Taps Coogan – June 30th, 2022
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The following chart, from the EIA via Art Brennen, shows the decline of refining capacity in the US. As Mr. Brennen notes, LyondellBassell and Phillips 66 both plan to close refineries in Houston and California in the coming year, which will reduce US refining capacity by another roughly 400,000 barrels per day.
US refining capacity has fallen by nearly 6% since 2020 and hit its lowest level since 2014. Meanwhile, demand for refined products in the US continues to hit record highs.
Practically speaking, it is impossible to build a refinery in the US. Investors are not going to back a multi-billion dollar project that will take nearly a decade to complete, immediately become beset by regulatory sabotage and lawsuits, be subject to unpredictable changes in environmental rules, and all to make a product everyone is vilifying (and then using). As Chevron’s CEO recently noted in an interview with CNBC, the US is unlikely to ever build another refinery.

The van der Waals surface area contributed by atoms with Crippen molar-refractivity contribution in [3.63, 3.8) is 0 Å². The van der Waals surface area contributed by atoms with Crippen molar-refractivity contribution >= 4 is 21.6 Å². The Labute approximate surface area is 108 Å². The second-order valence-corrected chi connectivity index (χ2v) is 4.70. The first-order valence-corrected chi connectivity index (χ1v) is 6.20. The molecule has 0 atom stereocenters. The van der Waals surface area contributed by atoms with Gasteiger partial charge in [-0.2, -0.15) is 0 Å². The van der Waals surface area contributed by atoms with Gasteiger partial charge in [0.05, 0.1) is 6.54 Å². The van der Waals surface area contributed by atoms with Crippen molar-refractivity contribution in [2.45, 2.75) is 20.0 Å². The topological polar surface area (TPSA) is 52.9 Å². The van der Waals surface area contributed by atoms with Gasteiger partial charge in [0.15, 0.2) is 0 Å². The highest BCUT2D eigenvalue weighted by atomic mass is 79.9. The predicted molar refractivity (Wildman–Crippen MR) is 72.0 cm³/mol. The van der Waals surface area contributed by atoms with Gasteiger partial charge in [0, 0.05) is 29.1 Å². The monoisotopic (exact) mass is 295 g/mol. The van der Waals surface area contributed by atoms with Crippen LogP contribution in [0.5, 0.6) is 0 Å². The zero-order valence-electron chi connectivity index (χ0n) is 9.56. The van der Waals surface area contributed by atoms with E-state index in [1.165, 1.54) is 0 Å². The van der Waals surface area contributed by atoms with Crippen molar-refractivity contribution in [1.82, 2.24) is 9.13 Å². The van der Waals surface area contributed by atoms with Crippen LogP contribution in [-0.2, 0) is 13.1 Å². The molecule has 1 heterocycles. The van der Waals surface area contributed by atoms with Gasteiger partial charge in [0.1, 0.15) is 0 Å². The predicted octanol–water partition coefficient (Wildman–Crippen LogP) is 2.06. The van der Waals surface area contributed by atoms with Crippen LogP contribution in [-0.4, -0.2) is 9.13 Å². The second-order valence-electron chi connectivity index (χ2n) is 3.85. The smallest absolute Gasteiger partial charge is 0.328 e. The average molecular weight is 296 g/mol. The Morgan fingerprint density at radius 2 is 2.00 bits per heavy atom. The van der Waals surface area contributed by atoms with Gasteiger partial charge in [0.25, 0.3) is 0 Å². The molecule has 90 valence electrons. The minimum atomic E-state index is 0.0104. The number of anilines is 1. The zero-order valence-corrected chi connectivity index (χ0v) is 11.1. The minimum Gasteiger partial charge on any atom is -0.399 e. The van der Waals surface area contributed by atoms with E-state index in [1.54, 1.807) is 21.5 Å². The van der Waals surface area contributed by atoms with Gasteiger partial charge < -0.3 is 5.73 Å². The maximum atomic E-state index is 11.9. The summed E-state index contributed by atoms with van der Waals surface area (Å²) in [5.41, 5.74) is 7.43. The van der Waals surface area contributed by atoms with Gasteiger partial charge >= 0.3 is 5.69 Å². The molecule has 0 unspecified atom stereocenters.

Whatever happens on the crude oil front, there is a shortage of domestic refining capacity that isn’t going away. That means increasing dependency on fuel imports from countries with worse environmental standards and higher fuel prices than otherwise implied by crude prices for as far as the eye can see.
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